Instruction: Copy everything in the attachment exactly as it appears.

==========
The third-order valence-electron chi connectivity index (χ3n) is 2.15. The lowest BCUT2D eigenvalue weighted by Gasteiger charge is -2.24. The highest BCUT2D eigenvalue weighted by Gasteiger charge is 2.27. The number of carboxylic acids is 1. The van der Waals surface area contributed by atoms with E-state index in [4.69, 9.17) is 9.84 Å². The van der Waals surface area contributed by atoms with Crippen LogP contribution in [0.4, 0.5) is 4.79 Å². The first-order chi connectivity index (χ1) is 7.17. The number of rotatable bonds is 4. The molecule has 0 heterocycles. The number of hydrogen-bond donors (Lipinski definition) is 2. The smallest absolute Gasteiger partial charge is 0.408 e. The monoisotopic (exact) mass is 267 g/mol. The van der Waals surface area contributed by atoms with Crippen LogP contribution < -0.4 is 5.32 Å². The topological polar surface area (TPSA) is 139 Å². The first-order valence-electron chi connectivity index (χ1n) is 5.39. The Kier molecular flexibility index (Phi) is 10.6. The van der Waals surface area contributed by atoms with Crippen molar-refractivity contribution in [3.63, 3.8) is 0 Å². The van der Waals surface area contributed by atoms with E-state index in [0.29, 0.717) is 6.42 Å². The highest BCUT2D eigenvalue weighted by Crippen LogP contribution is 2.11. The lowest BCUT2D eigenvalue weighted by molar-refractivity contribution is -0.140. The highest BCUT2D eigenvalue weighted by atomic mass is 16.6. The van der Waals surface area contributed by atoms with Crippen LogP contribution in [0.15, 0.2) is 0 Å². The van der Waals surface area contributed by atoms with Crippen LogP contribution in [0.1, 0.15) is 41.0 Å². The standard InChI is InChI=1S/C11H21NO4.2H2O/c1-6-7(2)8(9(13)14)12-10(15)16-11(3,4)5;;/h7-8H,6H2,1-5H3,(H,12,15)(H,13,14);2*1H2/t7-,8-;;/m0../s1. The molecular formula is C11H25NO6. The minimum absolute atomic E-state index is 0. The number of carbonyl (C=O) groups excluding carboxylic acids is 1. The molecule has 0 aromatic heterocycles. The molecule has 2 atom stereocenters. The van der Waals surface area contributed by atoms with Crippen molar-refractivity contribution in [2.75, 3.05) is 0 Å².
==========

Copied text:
The third-order valence-electron chi connectivity index (χ3n) is 2.15. The lowest BCUT2D eigenvalue weighted by Gasteiger charge is -2.24. The highest BCUT2D eigenvalue weighted by Gasteiger charge is 2.27. The number of carboxylic acids is 1. The van der Waals surface area contributed by atoms with E-state index in [4.69, 9.17) is 9.84 Å². The van der Waals surface area contributed by atoms with Crippen LogP contribution in [0.4, 0.5) is 4.79 Å². The first-order chi connectivity index (χ1) is 7.17. The number of rotatable bonds is 4. The molecule has 0 heterocycles. The number of hydrogen-bond donors (Lipinski definition) is 2. The smallest absolute Gasteiger partial charge is 0.408 e. The monoisotopic (exact) mass is 267 g/mol. The van der Waals surface area contributed by atoms with Crippen LogP contribution < -0.4 is 5.32 Å². The topological polar surface area (TPSA) is 139 Å². The first-order valence-electron chi connectivity index (χ1n) is 5.39. The Kier molecular flexibility index (Phi) is 10.6. The van der Waals surface area contributed by atoms with Crippen molar-refractivity contribution in [3.63, 3.8) is 0 Å². The van der Waals surface area contributed by atoms with E-state index in [0.29, 0.717) is 6.42 Å². The highest BCUT2D eigenvalue weighted by Crippen LogP contribution is 2.11. The lowest BCUT2D eigenvalue weighted by molar-refractivity contribution is -0.140. The highest BCUT2D eigenvalue weighted by atomic mass is 16.6. The van der Waals surface area contributed by atoms with Crippen LogP contribution in [0.15, 0.2) is 0 Å². The van der Waals surface area contributed by atoms with Crippen LogP contribution in [0.1, 0.15) is 41.0 Å². The standard InChI is InChI=1S/C11H21NO4.2H2O/c1-6-7(2)8(9(13)14)12-10(15)16-11(3,4)5;;/h7-8H,6H2,1-5H3,(H,12,15)(H,13,14);2*1H2/t7-,8-;;/m0../s1. The molecular formula is C11H25NO6. The minimum absolute atomic E-state index is 0. The number of carbonyl (C=O) groups excluding carboxylic acids is 1. The molecule has 0 aromatic heterocycles. The molecule has 2 atom stereocenters. The van der Waals surface area contributed by atoms with Crippen molar-refractivity contribution in [2.75, 3.05) is 0 Å².